This natural disaster compounded the struggles Western Kentucky already faced by the ongoing pandemic. Through WKRECC and TVA’s commitment to community, they found a way to provide relief. When the TVA COVID-19 Community Care Fund became available, WKRECC’s board immediately matched TVA’s $20,000 pledge to meet community needs. Georgann Lookofsky, communications and media relations coordinator, WKRECC, says, “A lot of our members struggle financially, and that was aggravated during the early days of the pandemic. We focused the first round of the grant on gifts to food pantries that were directly helping our members and others.”

WKRECC also matched $20,000 for the second round of funding, and used most of it to support the Family Resource and Youth Service Centers in local schools. Lookofsky says, “They provide groceries and send extra food home with kids on the weekends. They also offer some medical services, counseling and clothing.” In addition, WKRECC provided utility bill assistance, and partnered with the United Way in Calloway County as grants administrator.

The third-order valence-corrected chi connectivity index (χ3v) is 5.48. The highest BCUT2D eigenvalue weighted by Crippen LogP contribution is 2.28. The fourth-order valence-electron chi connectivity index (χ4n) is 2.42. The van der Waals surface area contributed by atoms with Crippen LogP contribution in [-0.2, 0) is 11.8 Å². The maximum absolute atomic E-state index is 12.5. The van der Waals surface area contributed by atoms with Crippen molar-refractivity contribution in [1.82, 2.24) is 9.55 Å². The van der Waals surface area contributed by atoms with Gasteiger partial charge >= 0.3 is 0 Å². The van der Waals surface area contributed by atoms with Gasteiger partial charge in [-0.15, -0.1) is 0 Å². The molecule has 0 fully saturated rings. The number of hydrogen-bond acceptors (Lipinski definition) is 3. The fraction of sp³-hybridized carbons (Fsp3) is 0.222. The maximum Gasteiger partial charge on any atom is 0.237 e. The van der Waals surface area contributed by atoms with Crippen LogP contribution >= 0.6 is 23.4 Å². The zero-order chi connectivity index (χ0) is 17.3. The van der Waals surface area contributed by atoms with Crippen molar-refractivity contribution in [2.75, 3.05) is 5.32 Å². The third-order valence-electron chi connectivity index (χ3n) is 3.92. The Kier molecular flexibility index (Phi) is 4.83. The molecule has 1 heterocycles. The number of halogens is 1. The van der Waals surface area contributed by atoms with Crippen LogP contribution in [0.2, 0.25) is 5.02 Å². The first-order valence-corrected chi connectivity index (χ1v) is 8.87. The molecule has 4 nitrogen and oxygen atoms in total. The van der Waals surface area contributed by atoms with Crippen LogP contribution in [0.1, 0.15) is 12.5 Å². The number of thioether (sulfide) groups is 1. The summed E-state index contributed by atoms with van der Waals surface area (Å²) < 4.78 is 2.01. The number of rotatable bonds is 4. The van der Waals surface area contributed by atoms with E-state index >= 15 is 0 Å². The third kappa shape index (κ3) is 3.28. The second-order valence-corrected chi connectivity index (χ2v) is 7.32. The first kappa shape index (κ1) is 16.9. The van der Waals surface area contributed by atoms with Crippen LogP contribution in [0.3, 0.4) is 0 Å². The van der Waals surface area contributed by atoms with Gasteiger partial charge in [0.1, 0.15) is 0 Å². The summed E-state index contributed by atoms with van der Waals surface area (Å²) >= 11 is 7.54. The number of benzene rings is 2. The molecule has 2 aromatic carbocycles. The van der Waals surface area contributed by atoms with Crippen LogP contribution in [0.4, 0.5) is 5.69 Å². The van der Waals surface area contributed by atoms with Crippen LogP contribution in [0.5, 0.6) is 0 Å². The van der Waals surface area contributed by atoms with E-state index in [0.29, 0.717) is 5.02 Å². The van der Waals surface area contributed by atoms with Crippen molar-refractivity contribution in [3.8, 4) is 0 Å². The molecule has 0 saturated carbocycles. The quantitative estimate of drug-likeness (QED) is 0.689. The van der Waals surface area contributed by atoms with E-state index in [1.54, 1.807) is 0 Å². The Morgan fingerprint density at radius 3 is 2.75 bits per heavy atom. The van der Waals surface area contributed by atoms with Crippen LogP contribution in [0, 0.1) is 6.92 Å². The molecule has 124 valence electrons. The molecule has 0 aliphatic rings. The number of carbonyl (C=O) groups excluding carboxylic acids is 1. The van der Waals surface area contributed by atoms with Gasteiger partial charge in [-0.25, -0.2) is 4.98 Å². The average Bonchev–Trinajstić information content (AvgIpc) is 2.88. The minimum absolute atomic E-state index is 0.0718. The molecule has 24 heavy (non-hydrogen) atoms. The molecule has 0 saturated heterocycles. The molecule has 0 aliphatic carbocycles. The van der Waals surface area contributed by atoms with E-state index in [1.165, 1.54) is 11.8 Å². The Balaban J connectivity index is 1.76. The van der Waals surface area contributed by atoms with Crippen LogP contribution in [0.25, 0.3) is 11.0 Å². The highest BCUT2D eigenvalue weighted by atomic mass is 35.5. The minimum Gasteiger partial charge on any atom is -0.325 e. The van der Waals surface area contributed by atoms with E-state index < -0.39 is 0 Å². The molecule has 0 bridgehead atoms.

She says, “The extra funding was huge because the need has never been greater. It was a wonderful resource. TVA was proactive and offered the funds to local power companies and let them decide how to use those dollars to best meet local needs. We appreciate that there were very few limitations. WKRECC members benefited greatly from the food and essential services made possible by the Community Care grants.”

On a more playful note, in 2019, WKRECC employees worked together to renovate Kirskey ballpark, which had been vacant for several years, and prepared it for use by Murray Rockets Special Olympics in Calloway County. Volunteer teams removed 15 tons of debris from the facility, tore down old fencing, cleared grass and stone from the infield. They mowed and trimmed, built dugouts, repaired bleachers and fences and painted the backstop and TVA assisted with technical planning and lighting. All the efforts helped make for a beautiful, inclusive space for those with intellectual disabilities to play softball, with additional improvements creating space for flag football and soccer.

Our energy has fueled progress in our region since 1933. See the ways it's helping shape our future.

Resources for Your Home, Business and Life

Our partnership makes helpful programs like these possible.

Economic Development

West Kentucky Rural Electric Cooperative Corporation (WKRECC) works with TVA Economic Development to attract companies that will bring jobs to the area and help existing businesses and industries grow in a sustainable way.